Australian Wool Sale 1 October 2021 (AWI Commentary)

Australian Wool Sale 1 October 2021 (AWI Commentary)

Australian wool auctions reacted sharply this week to negative news arising from China. Just when we thought we had heard all reasons as to why markets reduce the commodity value, this week revealed a fresh twist. Access to power in China has been vastly reduced and impacted heavily on many wool mills ability to operate securely and predictably, pushing the Australian wool price downwards for the week. A clearance rate of just 77.3% ensued.

The Eastern Market Indicator (EMI) completed the sale series at 1337ac clean/kg  which was a 2.3% reduction. The AUD continues to weaken and as such, wool prices expressed in USD fell further than the local AUD prices and a 2.9% fall eventuated seeing the USD EMI close at 963usc clean/kg. This is the lowest USD close since January 2021. The Western Market Indicator (WMI) lost 37ac to close at 1360ac clean/kg with 33% passed-in. 

China’s small to medium sized enterprises (SME’s) have been hit hard by that country’s power shortage. Most wool textile mills fit that category. It is believed at least 67% of their provinces have been affected by the electricity-rationing measures in recent weeks. Power rationing is not a new phenomenon, but the increased frequency and magnitude of the cuts is. China’s SME’s account for over 75 percent of jobs, up to 60 percent of GDP and a bit less than half of national tax revenue. They are vital drivers of China’s economy and its stability.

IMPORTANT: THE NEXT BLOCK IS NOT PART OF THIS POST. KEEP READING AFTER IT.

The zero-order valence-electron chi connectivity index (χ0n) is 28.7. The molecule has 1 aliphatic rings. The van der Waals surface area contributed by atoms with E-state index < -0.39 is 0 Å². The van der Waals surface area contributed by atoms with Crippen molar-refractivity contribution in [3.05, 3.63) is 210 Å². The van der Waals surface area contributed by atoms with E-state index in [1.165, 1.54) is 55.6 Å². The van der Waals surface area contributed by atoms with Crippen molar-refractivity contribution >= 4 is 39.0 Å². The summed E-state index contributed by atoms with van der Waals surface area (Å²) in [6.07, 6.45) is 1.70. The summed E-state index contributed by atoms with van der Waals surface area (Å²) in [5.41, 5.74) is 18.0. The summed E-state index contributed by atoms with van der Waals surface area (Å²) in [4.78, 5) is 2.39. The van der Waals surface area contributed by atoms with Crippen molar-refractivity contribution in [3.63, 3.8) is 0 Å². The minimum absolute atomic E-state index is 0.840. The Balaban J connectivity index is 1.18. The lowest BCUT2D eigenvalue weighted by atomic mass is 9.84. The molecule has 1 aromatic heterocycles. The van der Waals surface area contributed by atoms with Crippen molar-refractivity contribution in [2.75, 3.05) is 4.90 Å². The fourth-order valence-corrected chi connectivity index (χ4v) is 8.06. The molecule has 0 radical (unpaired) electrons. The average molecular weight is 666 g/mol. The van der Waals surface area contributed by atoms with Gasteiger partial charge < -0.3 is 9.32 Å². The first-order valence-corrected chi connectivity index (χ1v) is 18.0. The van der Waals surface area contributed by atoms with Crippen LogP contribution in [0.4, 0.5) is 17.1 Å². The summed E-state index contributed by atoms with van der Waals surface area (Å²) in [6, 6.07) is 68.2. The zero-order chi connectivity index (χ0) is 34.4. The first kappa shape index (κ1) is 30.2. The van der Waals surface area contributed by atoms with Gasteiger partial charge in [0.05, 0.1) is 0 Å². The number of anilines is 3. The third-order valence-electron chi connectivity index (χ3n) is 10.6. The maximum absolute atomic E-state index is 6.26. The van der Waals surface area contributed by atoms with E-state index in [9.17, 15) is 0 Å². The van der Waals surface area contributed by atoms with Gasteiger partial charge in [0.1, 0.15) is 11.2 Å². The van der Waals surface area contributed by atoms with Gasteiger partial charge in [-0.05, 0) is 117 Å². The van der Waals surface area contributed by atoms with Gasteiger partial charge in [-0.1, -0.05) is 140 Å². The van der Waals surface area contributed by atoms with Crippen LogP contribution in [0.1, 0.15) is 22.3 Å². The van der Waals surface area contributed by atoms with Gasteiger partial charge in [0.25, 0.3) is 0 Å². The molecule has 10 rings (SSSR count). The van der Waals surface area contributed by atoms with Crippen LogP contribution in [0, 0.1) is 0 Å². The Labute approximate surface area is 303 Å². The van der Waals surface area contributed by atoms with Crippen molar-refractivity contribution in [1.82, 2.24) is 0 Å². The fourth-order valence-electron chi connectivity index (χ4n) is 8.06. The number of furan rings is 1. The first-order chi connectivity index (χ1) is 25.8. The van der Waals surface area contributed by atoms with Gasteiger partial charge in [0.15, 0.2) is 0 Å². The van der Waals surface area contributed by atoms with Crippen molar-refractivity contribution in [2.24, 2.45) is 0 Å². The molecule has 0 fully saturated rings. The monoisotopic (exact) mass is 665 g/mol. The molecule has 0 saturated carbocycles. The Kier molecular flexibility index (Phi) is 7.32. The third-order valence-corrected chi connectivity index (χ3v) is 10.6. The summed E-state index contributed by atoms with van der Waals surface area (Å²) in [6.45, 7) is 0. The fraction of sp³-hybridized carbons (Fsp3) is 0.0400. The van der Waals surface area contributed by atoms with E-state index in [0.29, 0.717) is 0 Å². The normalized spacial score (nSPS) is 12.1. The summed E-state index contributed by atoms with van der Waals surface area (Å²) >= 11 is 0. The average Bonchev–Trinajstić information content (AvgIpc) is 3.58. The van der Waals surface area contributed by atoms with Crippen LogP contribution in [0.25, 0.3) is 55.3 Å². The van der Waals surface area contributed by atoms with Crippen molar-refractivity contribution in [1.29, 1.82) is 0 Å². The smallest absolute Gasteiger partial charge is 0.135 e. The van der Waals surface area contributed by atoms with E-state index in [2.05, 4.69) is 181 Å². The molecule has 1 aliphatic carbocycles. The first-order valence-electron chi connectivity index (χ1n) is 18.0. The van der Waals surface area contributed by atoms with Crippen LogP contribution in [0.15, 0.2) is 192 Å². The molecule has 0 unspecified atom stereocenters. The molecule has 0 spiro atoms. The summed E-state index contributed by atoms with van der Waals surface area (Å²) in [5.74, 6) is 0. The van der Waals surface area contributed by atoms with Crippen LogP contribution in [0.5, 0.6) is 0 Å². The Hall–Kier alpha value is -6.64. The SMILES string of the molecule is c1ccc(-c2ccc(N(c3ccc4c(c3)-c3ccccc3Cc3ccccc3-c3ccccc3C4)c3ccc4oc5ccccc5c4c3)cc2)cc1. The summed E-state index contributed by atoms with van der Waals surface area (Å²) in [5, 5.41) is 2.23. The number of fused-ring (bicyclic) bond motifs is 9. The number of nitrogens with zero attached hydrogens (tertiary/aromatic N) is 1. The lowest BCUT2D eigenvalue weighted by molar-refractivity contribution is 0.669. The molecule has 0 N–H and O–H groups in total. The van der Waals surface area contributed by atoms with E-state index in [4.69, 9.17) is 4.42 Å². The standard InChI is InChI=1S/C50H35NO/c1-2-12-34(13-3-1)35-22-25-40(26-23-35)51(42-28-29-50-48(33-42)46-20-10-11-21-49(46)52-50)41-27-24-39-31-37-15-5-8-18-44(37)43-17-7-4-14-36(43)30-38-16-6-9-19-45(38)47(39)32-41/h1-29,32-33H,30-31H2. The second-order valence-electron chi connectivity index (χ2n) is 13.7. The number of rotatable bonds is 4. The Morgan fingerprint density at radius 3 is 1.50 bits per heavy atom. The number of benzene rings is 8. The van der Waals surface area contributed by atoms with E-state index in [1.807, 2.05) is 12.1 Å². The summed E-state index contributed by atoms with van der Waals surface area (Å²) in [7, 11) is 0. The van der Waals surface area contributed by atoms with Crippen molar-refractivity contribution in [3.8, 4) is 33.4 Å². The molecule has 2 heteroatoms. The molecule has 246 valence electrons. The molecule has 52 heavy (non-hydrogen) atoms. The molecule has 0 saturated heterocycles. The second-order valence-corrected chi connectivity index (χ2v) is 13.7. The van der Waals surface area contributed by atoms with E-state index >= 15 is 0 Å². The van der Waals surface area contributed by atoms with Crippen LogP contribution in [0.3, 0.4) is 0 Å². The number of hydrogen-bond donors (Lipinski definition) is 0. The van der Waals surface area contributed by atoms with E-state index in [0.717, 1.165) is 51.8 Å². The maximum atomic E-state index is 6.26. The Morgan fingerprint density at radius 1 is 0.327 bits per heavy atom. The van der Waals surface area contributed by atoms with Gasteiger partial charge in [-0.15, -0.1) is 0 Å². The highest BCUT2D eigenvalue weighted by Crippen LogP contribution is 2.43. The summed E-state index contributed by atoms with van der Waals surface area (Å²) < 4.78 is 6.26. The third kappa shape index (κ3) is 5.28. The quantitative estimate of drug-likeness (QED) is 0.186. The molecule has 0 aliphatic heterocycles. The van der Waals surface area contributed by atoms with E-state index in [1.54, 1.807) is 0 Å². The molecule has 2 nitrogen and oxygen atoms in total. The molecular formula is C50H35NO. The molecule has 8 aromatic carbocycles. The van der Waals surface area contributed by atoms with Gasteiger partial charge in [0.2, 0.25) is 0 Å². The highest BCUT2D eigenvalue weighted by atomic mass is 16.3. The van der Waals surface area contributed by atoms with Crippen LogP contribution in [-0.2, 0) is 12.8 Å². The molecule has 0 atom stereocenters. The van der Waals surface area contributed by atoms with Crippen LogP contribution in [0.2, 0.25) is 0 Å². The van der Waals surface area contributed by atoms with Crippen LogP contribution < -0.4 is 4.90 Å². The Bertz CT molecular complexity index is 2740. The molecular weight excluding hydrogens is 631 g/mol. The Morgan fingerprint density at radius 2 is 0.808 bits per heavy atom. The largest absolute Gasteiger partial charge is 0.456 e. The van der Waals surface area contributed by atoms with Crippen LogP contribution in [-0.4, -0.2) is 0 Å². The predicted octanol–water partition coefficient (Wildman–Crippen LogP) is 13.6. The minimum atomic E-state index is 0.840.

Disappointingly, the pre-sale chatter had most buyers expecting a solid to slightly dearer market this week, prior to the news of some of the major players not being able to participate as normal at auction.  

Merino fleece types were the hardest hit of all types in the market with some widely variable results across micron brackets occurring. General losses of 30 to 60ac were posted, with the 17.5 to 18.5micron area least affected. Skirtings fell evenly on both days but 50ac was wiped from values by the close. Wools from crossbreds dropped 25ac whilst cardings held values best but a fall of 10ac was still recorded.

The major European top making purchasing dropped away somewhat but Australia’s main trading exporter and China’s largest top maker combined to see them top buyers lists. Outstanding forward contracts needing completion from other exporters as well as a bit of sub continent buying was also apparent in the auction rooms.   

The leading Italian operator was once more dominant at auction and the strength of their purchasing was enough to ensure the better specified, stylish wools and accredited wools of 16 to 19 micron held their premium pricing, although some weaker prices were apparent on lots finer than 16.50 micron. 

Next week has 42,000 bales being offered at a Wednesday/Thursday sale.

Source: AWI